The Truth About Cars » Volkswagen http://www.thetruthaboutcars.com The Truth About Cars is dedicated to providing candid, unbiased automobile reviews and the latest in auto industry news. Mon, 27 Apr 2015 21:34:02 +0000 en-US hourly 1 http://wordpress.org/?v=4.0.1 The Truth About Cars is dedicated to providing candid, unbiased automobile reviews and the latest in auto industry news. The Truth About Cars no The Truth About Cars editors@ttac.com editors@ttac.com (The Truth About Cars) 2006-2009 The Truth About Cars The Truth About Cars is dedicated to providing candid, unbiased automobile reviews and the latest in auto industry news. The Truth About Cars » Volkswagen http://www.thetruthaboutcars.com/wp-content/themes/ttac-theme/images/logo.gif http://www.thetruthaboutcars.com Canada Loans €400M to Volkswagen for Chance at Supplier Table http://www.thetruthaboutcars.com/2015/04/canada-loans-e400m-volkswagen-chance-supplier-table/ http://www.thetruthaboutcars.com/2015/04/canada-loans-e400m-volkswagen-chance-supplier-table/#comments Mon, 27 Apr 2015 11:35:06 +0000 http://www.thetruthaboutcars.com/?p=1055073 As Volkswagen plans to expand in Chattanooga and Puebla, the Canadian government is loaning €400 million ($433.8 million USD) to the German automaker in exchange for possible future supplier business. Export Development Canada, a Crown corporation (an entity owned entirely by the Government of Canada), announced the “financing is designed to create opportunities for qualified small and medium-sized […]

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Volkswagen Chattanooga Tower

As Volkswagen plans to expand in Chattanooga and Puebla, the Canadian government is loaning €400 million ($433.8 million USD) to the German automaker in exchange for possible future supplier business.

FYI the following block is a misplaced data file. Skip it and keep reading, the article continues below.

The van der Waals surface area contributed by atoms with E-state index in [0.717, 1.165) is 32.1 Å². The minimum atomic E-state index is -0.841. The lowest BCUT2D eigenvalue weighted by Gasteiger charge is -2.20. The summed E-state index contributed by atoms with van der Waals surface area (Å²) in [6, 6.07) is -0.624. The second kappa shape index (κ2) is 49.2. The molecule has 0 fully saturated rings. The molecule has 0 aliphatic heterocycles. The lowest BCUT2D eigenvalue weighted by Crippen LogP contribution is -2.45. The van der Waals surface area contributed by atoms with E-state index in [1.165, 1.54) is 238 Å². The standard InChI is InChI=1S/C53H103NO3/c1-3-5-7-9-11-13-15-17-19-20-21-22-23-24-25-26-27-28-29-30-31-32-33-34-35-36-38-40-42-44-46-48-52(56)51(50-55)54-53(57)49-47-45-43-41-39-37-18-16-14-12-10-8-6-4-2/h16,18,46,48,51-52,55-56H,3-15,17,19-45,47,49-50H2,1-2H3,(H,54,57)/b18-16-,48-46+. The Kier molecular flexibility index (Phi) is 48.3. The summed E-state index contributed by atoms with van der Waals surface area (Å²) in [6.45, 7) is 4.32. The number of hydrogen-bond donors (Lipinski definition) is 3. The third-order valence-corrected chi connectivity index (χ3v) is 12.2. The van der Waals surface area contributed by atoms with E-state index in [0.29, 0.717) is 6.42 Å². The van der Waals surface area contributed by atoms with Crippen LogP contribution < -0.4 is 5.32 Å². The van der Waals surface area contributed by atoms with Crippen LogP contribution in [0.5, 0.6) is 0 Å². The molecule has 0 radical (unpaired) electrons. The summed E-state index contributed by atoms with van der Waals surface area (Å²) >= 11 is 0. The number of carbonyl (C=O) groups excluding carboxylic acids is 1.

Export Development Canada, a Crown corporation (an entity owned entirely by the Government of Canada), announced the “financing is designed to create opportunities for qualified small and medium-sized Canadian companies to win new business with the global automotive giant as they grow their operations in North America.” The loan is being extended to Volkswagen with “market-rate interest and administrative fees.”

“There’s no doubt Canada needs Volkswagen more than Volkswagen needs Canada,” said Phil Taylor, spokesperson for EDC, to the Windsor Star.

The financial agreement gives smaller Canadian companies exposure to Volkswagen as they tool up their North American operations for future product. Suppliers can register their products or services on a website run by EDC.

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BREAKING: Piëch Resigns Chairmanship, Winterkorn Continues as CEO at VW http://www.thetruthaboutcars.com/2015/04/breaking-piech-resigns-chairmanship-winterkorn-continues-ceo-vw/ http://www.thetruthaboutcars.com/2015/04/breaking-piech-resigns-chairmanship-winterkorn-continues-ceo-vw/#comments Sat, 25 Apr 2015 17:26:08 +0000 http://www.thetruthaboutcars.com/?p=1054273 While Chief Executive Martin Winterkorn wears bruises from the conflict, Ferdinand Piëch has paid the ultimate of price and resigned his chairmanship with immediate effect. According to Reuters, the ongoing row between CEO and Chairman at Volkswagen eased this past week, but when the group’s supervisory board put their support behind Winterkorn, the 78-year-old grandson of Ferry Porsche was […]